By Dr. Philip G. Zimbardo and Nikita Duncan, Special to CNN
updated 9:51 AM EDT, Thu May 24, 2012
Editor's note: Psychologist Dr. Philip Zimbardo is a professor emeritus at Stanford University and is world-renowned for his 1971 research, the Stanford Prison Experiment. Zimbardo teamed up with artist and psychologist Nikita Duncan to write "The Demise of Guys: Why Boys Are Struggling and What We Can Do About It," released Wednesday by TED Books.
(CNN) -- Is the overuse of video games and pervasiveness of online porn causing the demise of guys?
Increasingly, researchers say yes, as young men become hooked on arousal, sacrificing their schoolwork and relationships in the pursuit of getting a tech-based buzz.
Every compulsive gambler, alcoholic or drug addict will tell you that they want increasingly more of a game or drink or drug in order to get the same quality of buzz.
Video game and porn addictions are different. They are "arousal addictions," where the attraction is in the novelty, the variety or the surprise factor of the content. Sameness is soon habituated; newness heightens excitement. In traditional drug arousal, conversely, addicts want more of the same cocaine or heroin or favorite food.
The consequences could be dramatic: The excessive use of video games and online porn in pursuit of the next thing is creating a generation of risk-averse guys who are unable (and unwilling) to navigate the complexities and risks inherent to real-life relationships, school and employment.
Stories about this degeneration are rampant: In 2005, Seungseob Lee, a South Korean man, went into cardiac arrest after playing "StarCraft" for nearly 50 continuous hours. In 2009, MTV's "True Life" highlighted the story of a man named Adam whose wife kicked him out of their home -- they have four kids together -- because he couldn't stop watching porn.
Norwegian mass murder suspect Anders Behring Breivik reported during his trial that he prepared his mind and body for his marksman-focused shooting of 77 people by playing "World of Warcraft" for a year and then "Call of Duty" for 16 hours a day.
Research into this area goes back a half-century.
In 1954, researchers Peter Milner and James Olds discovered the pleasure center of the brain. In their experiments, an electrical current was sent to the limbic system of a rat's brain whenever it moved to a certain area of its cage. The limbic sytem is a portion of the brain that controls things like emotion, behavior and memory. The researchers hypothesized that if the stimulation to the limbic system were unpleasant, the rats would stay away from that part of the cage.
Surprisingly, the rats returned to that portion of the cage again and again, despite the sensation.
In later experiments, when they were allowed to push a stimulation lever on their own accord, they self-stimulated hundreds of times per hour. Even when given the option to eat when hungry or to stimulate the pleasure center, the rats chose the stimulation until they were physically exhausted and on the brink of death.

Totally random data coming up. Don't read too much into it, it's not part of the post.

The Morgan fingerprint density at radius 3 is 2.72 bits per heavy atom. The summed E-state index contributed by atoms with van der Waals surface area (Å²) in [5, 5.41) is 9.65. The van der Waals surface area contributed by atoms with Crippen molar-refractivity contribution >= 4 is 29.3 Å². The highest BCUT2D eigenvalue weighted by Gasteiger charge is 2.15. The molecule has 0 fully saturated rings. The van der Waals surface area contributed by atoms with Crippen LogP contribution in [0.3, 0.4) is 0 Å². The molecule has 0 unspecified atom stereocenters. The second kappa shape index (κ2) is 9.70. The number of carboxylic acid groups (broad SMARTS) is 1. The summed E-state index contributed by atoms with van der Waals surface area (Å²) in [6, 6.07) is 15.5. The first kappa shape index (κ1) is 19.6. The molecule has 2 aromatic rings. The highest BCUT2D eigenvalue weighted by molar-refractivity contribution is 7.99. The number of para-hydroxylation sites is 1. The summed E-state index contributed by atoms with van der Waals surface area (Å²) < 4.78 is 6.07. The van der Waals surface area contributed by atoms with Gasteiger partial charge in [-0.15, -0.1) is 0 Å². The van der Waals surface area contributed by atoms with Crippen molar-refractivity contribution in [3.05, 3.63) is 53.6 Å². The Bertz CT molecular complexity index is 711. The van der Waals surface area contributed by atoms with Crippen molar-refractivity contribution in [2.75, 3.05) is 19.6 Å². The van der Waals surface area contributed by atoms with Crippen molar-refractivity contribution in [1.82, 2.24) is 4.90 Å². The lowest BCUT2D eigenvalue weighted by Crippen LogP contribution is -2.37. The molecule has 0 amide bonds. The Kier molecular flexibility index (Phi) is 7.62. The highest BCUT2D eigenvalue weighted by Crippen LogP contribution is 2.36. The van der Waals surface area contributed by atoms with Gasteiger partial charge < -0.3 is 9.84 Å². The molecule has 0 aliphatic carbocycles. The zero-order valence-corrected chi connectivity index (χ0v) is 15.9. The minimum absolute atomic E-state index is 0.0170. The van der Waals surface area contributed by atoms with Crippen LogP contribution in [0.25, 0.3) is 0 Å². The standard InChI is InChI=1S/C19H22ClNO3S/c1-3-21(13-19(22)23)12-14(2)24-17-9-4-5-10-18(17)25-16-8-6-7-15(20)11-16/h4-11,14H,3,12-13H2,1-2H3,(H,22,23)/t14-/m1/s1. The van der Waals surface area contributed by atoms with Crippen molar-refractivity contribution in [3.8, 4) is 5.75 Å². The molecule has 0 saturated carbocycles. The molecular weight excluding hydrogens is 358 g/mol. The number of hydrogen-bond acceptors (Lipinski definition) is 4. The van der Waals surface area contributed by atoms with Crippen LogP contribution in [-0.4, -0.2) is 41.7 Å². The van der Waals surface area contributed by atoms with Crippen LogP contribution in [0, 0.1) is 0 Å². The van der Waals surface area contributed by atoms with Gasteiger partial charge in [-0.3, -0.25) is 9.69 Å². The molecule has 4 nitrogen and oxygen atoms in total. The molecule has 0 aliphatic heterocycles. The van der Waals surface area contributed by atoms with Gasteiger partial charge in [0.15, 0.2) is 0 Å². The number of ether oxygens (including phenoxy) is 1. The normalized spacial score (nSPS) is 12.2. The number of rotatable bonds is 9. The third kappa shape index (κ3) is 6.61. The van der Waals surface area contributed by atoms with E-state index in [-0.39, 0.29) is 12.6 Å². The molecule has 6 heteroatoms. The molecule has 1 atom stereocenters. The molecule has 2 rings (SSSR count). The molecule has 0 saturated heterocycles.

This new kind of human addictive arousal traps users into an expanded present hedonistic time zone. Past and future are distant and remote as the present moment expands to dominate everything. That present scene is totally dynamic, with images changing constantly.
A recent study from the Centers for Disease Control and Prevention found that "regular porn users are more likely to report depression and poor physical health than nonusers are. ... The reason is that porn may start a cycle of isolation. ... Porn may become a substitute for healthy face-to-face interactions, social or sexual."
Similarly, video games also go wrong when the person playing them is desensitized to reality and real-life interactions with others.
Violence in video games is often synonymous with success. Children with more of a propensity for aggression are more attracted to violent video media, but violent media, in turn, can also make them more aggressive. This could be related to the fact that most video games reward players for violent acts, often permitting them to move to the next level in a game.
Yet research reported in the Annual Review of Public Health suggests a link between violent video games and real-life aggression: Given the opportunity, both adults and children were more aggressive after playing violent games. And people who identify themselves with violent perpetrators in video games are able to take aggressive action while playing that role, reinforcing aggressive behavior.
Young men -- who play video games and use porn the most -- are being digitally rewired in a totally new way that demands constant stimulation. And those delicate, developing brains are being catered to by video games and porn-on-demand, with a click of the mouse, in endless variety.
Such new brains are also totally out of sync in traditional school classes, which are analog, static and interactively passive. Academics are based on applying past lessons to future problems, on planning, on delaying gratifications, on work coming before play and on long-term goal-setting.
Guys are also totally out of sync in romantic relationships, which tend to build gradually and subtly, and require interaction, sharing, developing trust and suppression of lust at least until "the time is right."
Less extreme cases of arousal addiction may go unnoticed or be diagnosed as an attention or mood disorder. But we are in a national, and perhaps global, Guy Disaster Mode that needs to be noticed and solutions advanced to fix a totally novel phenomenon, which will only increase in intensity and breadth without the concerted efforts of educators, gamemakers, parents, guys and gals.
It's time to press play and get started reversing these trends.
The opinions expressed in this commentary are solely those of Dr. Philip G. Zimbardo and Nikita Duncan.